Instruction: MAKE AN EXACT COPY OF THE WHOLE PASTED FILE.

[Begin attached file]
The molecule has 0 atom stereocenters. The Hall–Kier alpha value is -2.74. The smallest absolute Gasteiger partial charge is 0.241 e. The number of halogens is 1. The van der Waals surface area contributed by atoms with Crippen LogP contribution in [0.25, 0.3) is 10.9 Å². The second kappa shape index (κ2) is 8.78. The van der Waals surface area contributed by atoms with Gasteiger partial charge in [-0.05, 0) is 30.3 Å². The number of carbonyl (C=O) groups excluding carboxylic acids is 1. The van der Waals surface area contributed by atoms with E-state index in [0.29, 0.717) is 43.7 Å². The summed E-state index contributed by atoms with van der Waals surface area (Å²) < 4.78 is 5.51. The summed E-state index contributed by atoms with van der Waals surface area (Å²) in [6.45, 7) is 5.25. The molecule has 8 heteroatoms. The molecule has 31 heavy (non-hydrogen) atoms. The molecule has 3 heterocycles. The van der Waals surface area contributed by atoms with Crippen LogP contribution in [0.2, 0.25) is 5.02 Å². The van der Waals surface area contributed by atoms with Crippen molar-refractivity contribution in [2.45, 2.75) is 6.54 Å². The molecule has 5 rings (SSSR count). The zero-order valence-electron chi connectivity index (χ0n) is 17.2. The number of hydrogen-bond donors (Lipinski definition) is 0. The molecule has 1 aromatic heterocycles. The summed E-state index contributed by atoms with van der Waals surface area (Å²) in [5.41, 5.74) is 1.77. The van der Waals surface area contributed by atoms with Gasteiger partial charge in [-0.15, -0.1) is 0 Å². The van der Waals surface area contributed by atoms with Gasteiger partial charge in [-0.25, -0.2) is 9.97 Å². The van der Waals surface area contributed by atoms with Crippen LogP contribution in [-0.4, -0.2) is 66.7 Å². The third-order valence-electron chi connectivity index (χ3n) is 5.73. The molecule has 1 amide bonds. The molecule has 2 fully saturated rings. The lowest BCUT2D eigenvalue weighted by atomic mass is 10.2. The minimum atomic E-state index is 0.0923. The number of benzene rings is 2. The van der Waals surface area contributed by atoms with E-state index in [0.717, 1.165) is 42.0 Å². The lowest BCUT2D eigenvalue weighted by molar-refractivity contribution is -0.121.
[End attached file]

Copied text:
The molecule has 0 atom stereocenters. The Hall–Kier alpha value is -2.74. The smallest absolute Gasteiger partial charge is 0.241 e. The number of halogens is 1. The van der Waals surface area contributed by atoms with Crippen LogP contribution in [0.25, 0.3) is 10.9 Å². The second kappa shape index (κ2) is 8.78. The van der Waals surface area contributed by atoms with Gasteiger partial charge in [-0.05, 0) is 30.3 Å². The number of carbonyl (C=O) groups excluding carboxylic acids is 1. The van der Waals surface area contributed by atoms with E-state index in [0.29, 0.717) is 43.7 Å². The summed E-state index contributed by atoms with van der Waals surface area (Å²) < 4.78 is 5.51. The summed E-state index contributed by atoms with van der Waals surface area (Å²) in [6.45, 7) is 5.25. The molecule has 8 heteroatoms. The molecule has 31 heavy (non-hydrogen) atoms. The molecule has 3 heterocycles. The van der Waals surface area contributed by atoms with Crippen LogP contribution in [0.2, 0.25) is 5.02 Å². The van der Waals surface area contributed by atoms with Crippen molar-refractivity contribution in [2.45, 2.75) is 6.54 Å². The molecule has 5 rings (SSSR count). The zero-order valence-electron chi connectivity index (χ0n) is 17.2. The number of hydrogen-bond donors (Lipinski definition) is 0. The molecule has 1 aromatic heterocycles. The summed E-state index contributed by atoms with van der Waals surface area (Å²) in [5.41, 5.74) is 1.77. The van der Waals surface area contributed by atoms with Gasteiger partial charge in [-0.15, -0.1) is 0 Å². The van der Waals surface area contributed by atoms with Gasteiger partial charge in [-0.25, -0.2) is 9.97 Å². The van der Waals surface area contributed by atoms with Crippen LogP contribution in [-0.4, -0.2) is 66.7 Å². The third-order valence-electron chi connectivity index (χ3n) is 5.73. The molecule has 1 amide bonds. The molecule has 2 fully saturated rings. The lowest BCUT2D eigenvalue weighted by atomic mass is 10.2. The minimum atomic E-state index is 0.0923. The number of benzene rings is 2. The van der Waals surface area contributed by atoms with E-state index in [0.717, 1.165) is 42.0 Å². The lowest BCUT2D eigenvalue weighted by molar-refractivity contribution is -0.121.